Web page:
Earlier this month, I presented on a panel called “Learn, You Will” with Cindy Leonard, John Kenyon, and Andrea Berry on the topic of designing effective nonprofit technology training at the Nonprofit Technology Conference hosted by NTEN. I’ve collected the resources, notes, slides, and tweets from the session in this post.
We framed the session as what to think about before, during, and after a training, using the “ADDIE” model as an organizing device. Each of us took on a different aspect of nonprofit technology design and incorporated some interactive exercises. One of my favorites was this terrific warm up from John Kenyon to help you when you are about to present. Tobais Eigen captured it on video. Autumn Patterson (@nerddotorg) took excellent notes of the key points during the session. I did a pre-session blog post with all the annotated sources and some book recommendations. You can find all resources materials here.
I am particularly grateful to Cindy Leonard who compiled and consolidated our slides based on the design. Her photoshop skills were used in service of the star wars theme, including adding a red hat to Yoda.
As one of my great teachers said, “You are not good at what you do unless you are always learning and reflecting on your practice.” In that spirit, a few thoughts.
- It is really hard to maintain a balance of interaction and content delivery when you have 90 minutes and four people with subject-matter expertise. Even harder to incorporate “going meta.” The four of us didn’t propose to do this panel together but since our initials proposals were all on the topic of “training” they were merged together. This took an extensive amount of planning and design on our part, an estimated 30 hours. We had many planning calls including one that took a whole hour to focus down the topic from our four original submissions. We also had to create new content for the session and a unified theme, luckily Star Wars was easy to play with. During the session, we had to pull out some tricks of the trade to adjust in real-time when we behind our plan because of too much content.
- Our session was really about “train the trainer” which requires going beyond mere content delivery and do what I call “going meta.” That is you step aside from the content delivery and shine a light into the process, including what the trainer is thinking as they are facilitating. Think of “House of Cards” when Francis turns to the camera and shares the dialogue inside his mind. I’m very interested in the train the trainer concept, so for my own learning I have been taking many trainings to learn new instructional techniques – hopefully gaining some empathy for being a student in a train the trainer session. I’ve done this for many projects and it is a difficult design task when you are doing it as the sole trainer. It is more difficult when you have a short amount of time and a lot of content – and coordinating with other trainers. It worked, but it would be great to have more time. It is the trade off between doing a conference panel VS a workshop, perhaps this topic would have much more effective a pre-conference workshop.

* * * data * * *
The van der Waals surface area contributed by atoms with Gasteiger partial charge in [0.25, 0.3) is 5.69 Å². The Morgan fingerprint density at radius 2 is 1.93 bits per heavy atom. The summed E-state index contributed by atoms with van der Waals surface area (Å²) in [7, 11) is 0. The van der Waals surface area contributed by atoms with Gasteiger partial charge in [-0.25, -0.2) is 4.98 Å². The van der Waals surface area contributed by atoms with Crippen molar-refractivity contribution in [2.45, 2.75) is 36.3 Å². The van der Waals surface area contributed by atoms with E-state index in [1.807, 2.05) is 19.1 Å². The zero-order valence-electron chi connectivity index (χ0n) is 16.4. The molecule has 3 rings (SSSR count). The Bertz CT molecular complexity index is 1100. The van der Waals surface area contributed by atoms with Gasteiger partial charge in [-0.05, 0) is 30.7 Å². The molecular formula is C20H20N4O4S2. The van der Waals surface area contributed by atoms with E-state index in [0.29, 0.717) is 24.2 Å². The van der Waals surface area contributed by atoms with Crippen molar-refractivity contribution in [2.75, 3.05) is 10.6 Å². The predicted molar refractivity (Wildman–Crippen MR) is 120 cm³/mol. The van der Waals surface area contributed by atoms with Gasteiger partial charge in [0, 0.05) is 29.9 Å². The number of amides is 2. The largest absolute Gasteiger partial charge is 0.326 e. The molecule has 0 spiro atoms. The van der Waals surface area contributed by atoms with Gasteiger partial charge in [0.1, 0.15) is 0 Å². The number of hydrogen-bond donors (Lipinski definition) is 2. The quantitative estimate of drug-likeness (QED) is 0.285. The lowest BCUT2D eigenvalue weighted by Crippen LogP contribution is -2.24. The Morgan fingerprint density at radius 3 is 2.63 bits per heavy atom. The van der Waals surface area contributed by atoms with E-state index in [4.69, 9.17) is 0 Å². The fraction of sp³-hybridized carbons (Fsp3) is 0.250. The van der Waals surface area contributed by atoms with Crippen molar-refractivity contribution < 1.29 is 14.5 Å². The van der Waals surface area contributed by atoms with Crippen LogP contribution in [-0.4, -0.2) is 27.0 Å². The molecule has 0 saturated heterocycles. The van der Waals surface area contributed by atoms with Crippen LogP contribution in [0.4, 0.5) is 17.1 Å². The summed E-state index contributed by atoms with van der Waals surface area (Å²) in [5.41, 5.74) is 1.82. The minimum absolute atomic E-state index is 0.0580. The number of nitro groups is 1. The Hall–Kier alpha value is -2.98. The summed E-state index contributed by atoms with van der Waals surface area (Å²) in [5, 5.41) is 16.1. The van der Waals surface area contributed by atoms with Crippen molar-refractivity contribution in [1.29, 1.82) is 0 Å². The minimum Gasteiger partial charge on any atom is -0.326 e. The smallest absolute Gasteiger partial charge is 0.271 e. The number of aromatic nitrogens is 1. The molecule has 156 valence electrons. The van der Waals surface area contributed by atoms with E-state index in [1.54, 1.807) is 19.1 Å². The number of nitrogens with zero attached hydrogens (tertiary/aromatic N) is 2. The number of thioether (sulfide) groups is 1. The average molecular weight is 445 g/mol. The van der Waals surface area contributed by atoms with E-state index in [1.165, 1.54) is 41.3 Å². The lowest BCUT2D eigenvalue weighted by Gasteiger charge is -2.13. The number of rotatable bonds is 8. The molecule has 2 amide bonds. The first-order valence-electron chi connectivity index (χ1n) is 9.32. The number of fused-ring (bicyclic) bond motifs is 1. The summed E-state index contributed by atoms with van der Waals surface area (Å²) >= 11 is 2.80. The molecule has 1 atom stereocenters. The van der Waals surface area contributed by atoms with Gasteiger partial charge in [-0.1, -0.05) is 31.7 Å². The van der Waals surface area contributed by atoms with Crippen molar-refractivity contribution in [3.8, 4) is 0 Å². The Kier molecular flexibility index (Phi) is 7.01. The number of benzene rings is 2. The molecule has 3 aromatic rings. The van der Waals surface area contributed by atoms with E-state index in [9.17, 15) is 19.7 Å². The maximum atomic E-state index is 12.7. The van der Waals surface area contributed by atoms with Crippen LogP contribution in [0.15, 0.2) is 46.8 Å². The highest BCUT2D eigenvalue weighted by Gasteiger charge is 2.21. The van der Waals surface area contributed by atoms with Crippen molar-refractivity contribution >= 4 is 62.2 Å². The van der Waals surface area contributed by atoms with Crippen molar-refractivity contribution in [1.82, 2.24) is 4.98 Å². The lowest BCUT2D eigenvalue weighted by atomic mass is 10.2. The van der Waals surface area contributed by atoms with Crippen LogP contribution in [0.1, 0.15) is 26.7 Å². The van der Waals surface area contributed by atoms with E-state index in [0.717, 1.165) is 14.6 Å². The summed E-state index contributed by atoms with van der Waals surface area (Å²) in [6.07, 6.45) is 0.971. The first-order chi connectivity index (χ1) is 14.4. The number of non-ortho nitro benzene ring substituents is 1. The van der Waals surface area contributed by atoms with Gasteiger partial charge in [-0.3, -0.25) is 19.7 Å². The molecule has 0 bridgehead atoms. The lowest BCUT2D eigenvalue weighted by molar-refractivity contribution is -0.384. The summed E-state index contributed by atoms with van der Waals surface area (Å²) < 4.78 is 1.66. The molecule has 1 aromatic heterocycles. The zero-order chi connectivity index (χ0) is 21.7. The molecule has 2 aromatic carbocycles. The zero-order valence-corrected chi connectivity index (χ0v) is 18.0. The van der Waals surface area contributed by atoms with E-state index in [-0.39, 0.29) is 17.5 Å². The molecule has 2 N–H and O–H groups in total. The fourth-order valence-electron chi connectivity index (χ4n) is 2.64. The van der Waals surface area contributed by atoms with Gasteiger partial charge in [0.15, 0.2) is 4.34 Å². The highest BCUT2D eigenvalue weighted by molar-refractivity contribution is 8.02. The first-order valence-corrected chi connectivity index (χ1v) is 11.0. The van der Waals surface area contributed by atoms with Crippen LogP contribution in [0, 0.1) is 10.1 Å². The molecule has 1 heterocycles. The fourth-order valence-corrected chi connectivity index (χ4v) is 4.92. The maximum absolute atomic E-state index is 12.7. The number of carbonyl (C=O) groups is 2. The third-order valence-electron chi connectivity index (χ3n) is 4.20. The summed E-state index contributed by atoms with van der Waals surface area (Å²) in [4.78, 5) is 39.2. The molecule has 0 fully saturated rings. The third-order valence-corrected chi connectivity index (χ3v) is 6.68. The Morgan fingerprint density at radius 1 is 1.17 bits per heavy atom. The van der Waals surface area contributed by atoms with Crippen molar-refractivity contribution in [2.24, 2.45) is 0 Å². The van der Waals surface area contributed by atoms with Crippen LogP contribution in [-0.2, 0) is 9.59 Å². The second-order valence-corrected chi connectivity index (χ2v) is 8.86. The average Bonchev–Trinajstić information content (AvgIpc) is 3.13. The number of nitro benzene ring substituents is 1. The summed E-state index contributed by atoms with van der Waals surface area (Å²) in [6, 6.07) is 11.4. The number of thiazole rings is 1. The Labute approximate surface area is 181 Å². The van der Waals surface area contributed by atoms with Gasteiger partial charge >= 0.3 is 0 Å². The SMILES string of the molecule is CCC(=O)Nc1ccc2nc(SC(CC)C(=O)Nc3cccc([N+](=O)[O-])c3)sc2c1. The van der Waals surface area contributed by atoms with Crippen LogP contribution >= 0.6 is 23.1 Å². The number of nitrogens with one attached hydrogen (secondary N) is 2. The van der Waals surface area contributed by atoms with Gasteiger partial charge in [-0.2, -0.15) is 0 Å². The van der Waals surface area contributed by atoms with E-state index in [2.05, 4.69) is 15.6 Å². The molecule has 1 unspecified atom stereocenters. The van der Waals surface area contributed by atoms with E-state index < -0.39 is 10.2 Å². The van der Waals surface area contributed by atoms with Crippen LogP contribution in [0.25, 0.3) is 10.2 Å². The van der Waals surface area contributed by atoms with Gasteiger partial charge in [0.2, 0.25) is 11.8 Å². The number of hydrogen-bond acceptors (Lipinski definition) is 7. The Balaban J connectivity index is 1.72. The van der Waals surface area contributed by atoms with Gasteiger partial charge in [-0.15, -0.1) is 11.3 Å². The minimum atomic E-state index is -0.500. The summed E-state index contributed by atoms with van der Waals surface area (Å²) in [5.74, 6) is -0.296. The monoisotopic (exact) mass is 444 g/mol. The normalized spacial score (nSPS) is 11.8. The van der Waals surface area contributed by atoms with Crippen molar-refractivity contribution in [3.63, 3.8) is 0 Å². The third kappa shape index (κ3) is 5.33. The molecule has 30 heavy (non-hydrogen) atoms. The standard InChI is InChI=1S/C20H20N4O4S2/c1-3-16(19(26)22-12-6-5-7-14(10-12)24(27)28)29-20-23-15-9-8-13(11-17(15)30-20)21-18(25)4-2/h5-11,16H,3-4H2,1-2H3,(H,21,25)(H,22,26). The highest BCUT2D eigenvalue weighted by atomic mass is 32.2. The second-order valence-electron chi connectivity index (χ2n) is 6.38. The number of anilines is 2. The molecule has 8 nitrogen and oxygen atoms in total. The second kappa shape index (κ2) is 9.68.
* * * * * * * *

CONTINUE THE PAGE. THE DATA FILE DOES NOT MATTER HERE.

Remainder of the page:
- Our session room set up was more appropriate for a plenary sessions — a large room, theatre style chairs, and the instructors on risers above the audience. This room set up is best for “sage on the stage” type of lecturing, but our design was for an interactive experience. We were also accommodating a remote audience as well. The room setup fought with our design, but we managed to make it work.
- There were some excellent “burning questions” that folks shared about nonprofit training. One of the questions was about how to design interactive webinars which could be its own session and was something we just didn’t have enough time to address in the formal session.
I got into the nonprofit technology space 20 years ago as a trainer and trainer of trainers. I love this part of the work and was grateful to have an opportunity to do a session on this with colleagues. It also gave me a good opportunity to take stock and pull together a selection of posts on how to do effective technology training:
The day before our session, I was lucky enough to participate in the 10th Penguin Day where we had an amazing conversation about nonprofit technology capacity building. What I am most excited about is that colleague, Allen Gunn “Gunner” from Aspiration offered to host a follow up conversation about nonprofit trainers – so we’ll be able to continue this dialogue. If you attended the session or are interested in connecting with other trainers and capacity builders, subscribe to the list here.